Today’s Reading: Matthew 18:1-34.

 

The first five verses of Matthew lead me to an overwhelming question. It’s haunted me since that night before my second grade piano recital when my mother read the last book of C.S. Lewis’s Chronicles of Narnia to me and my sister before bedtime.

 

What the heck happened to Susan?

 

In the final chapters of The Last Battle, Narnia goes up in flames. The world ends in a sudden apocalypse, and the book’s main character, Tirian, escapes through a stable door. As he passes through, Tirian leaves the Shadowlands and enters Aslan’s country—metaphorically leaving Earth for Heaven. He meets the children, decked out in royal robes, from the past six Narnia books: Jill, Lady Polly, Lord Digory, King Edmund, Queen Lucy, and High King Peter. But someone’s missing.

 

“‘Sire,’ said Tirian…‘if I have read the chronicles aright, there should be another….Where is Queen Susan?’”

 

You read the chronicles aright, Tirian. Mr. Lewis, you have some explaining to do.

 

“‘Oh, Susan!’ said Jill. She’s interested in nothing nowadays except nylons and lipstick and invitations. She always was a jolly sight too keen on being grown-up.’”

 

Apparently Susan didn’t listen to the first five verses of Matthew. She never changed, never became like a little child, and never entered the kingdom of heaven. Seems rather harsh, doesn’t it?

 

Maybe. But I don’t think Jesus and Jill are suggesting that we stay little kids—petrified by piano recitals, enthralled by mud pies, unconcerned by nylons and lipstick and invitations—for the rest of our lives. In fact, the apostle Paul suggests just the opposite in 1 Corinthians 13:11: “When I was a child, I talked like a child, I thought like a child, I reasoned like a child. When I became a man, I put the ways of childhood behind me.” As Christians, we’re meant to mature. We’re supposed to progress in our spiritual lives. As Luther said, “This life, then, is righteousness but growth in righteous…not being but becoming…”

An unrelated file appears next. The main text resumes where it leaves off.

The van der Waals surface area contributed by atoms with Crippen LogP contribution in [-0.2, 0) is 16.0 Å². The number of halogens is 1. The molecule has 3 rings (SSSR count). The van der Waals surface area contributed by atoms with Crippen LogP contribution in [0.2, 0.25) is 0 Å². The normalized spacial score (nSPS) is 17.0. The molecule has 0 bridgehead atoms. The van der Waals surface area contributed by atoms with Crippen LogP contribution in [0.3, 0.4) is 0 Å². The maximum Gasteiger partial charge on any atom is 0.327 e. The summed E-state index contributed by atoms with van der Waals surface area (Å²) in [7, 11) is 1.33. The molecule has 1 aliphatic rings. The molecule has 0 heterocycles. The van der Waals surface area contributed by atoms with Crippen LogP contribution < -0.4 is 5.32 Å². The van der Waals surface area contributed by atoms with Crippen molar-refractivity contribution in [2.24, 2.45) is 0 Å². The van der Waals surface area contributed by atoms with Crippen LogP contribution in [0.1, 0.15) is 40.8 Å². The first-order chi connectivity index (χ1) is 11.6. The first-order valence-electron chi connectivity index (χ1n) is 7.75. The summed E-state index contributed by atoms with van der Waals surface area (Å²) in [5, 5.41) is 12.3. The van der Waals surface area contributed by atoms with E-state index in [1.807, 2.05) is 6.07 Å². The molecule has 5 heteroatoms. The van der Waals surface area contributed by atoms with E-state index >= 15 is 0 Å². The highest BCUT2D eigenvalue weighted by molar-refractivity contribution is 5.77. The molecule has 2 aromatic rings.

As Christians, we must grow. But we must never grow up.

 

Susan gives us a useful way of thinking through the difference. She starts to go wrong midway through Prince Caspian. As the four children trek through the forest to join forces with the Narnian army against the Telmarine invaders, Lucy sees Aslan in the trees. Susan, ”in her most annoying grown-up voice,” insists that Lucy’s simply dreaming and refuses to believe that she’s seen the Great Lion. Later in the Last Battle, we find out Susan eventually refuses to believe in Narnia altogether. The Lion, the witch, and the wardrobe become simply “funny games we used to play when we were children.”

 

Susan’s mistake, then, is lacking the maturity to have a childlike faith. She insists on charting her own path through the woods, hanging onto fancy invitations instead of fairy-tale faith, and trusting her own eyes over Aslan. She’s too busy taking the high, leading position of grown-up to stoop to the low, following position of a child. She’s too concerned to look the fool to look toward her Savior.

 

As much as I wish I were Lucy, I have much more Susan in me than I care to admit. I don’t like lipstick, but I like being grown-up. I like feeling competent and in control of my life. Following what I can’t see makes me nervous—especially when so many of my fellow grown-ups insist that my faith in Christ is no less a fantasy than Lucy’s faith in Aslan.

 

But Jesus roars his dissent in the Gospel of Matthew: “‘Truly I tell you, unless you change and become like little children, you will never enter the kingdom of heaven.” He demands nothing less than utterly dependent, utterly enchanted childlike faith. We’re not meant to act like children, but we are meant to believe like children. We’re meant to follow Christ with unquestioning confidence, unceasing dependency, and unflagging wonder. Jesus wants to take us by the hand and lead us. It’s grown-up immaturity to think we can make it through the woods by leading ourselves.

 

Next time we see Aslan—in prayer, in the Bible, in the Spirit-led words and actions of other people— let’s not dismiss him as a fairy story, as Susan did. Let’s not insist on guiding ourselves through the trees. After all, it’s only by believing, trusting, and following the Lord like children that can we grow in our walk with Him.

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Lauren Spohn ‘20 is an English concentrator in Currier.

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